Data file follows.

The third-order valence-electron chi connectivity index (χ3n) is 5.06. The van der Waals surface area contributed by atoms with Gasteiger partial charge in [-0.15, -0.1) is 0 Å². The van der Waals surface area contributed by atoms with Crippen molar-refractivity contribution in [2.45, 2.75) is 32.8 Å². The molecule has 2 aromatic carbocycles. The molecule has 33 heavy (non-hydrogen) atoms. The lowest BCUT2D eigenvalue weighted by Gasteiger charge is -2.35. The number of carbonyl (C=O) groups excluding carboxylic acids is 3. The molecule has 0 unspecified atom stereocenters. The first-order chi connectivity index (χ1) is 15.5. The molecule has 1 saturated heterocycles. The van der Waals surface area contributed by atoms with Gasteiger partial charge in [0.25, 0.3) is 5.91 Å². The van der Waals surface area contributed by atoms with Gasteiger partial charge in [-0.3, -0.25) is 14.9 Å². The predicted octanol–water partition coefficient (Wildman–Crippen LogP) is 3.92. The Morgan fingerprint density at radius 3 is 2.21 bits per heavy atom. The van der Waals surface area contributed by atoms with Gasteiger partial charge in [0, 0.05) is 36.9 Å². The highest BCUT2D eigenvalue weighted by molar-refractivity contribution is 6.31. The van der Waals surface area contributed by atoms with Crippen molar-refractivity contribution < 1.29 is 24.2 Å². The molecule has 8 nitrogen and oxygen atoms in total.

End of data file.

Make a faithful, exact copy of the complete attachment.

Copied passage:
The third-order valence-electron chi connectivity index (χ3n) is 5.06. The van der Waals surface area contributed by atoms with Gasteiger partial charge in [-0.15, -0.1) is 0 Å². The van der Waals surface area contributed by atoms with Crippen molar-refractivity contribution in [2.45, 2.75) is 32.8 Å². The molecule has 2 aromatic carbocycles. The molecule has 33 heavy (non-hydrogen) atoms. The lowest BCUT2D eigenvalue weighted by Gasteiger charge is -2.35. The number of carbonyl (C=O) groups excluding carboxylic acids is 3. The molecule has 0 unspecified atom stereocenters. The first-order chi connectivity index (χ1) is 15.5. The molecule has 1 saturated heterocycles. The van der Waals surface area contributed by atoms with Gasteiger partial charge in [0.25, 0.3) is 5.91 Å². The van der Waals surface area contributed by atoms with Gasteiger partial charge in [-0.3, -0.25) is 14.9 Å². The predicted octanol–water partition coefficient (Wildman–Crippen LogP) is 3.92. The Morgan fingerprint density at radius 3 is 2.21 bits per heavy atom. The van der Waals surface area contributed by atoms with Gasteiger partial charge in [0, 0.05) is 36.9 Å². The highest BCUT2D eigenvalue weighted by molar-refractivity contribution is 6.31. The van der Waals surface area contributed by atoms with Crippen molar-refractivity contribution < 1.29 is 24.2 Å². The molecule has 8 nitrogen and oxygen atoms in total.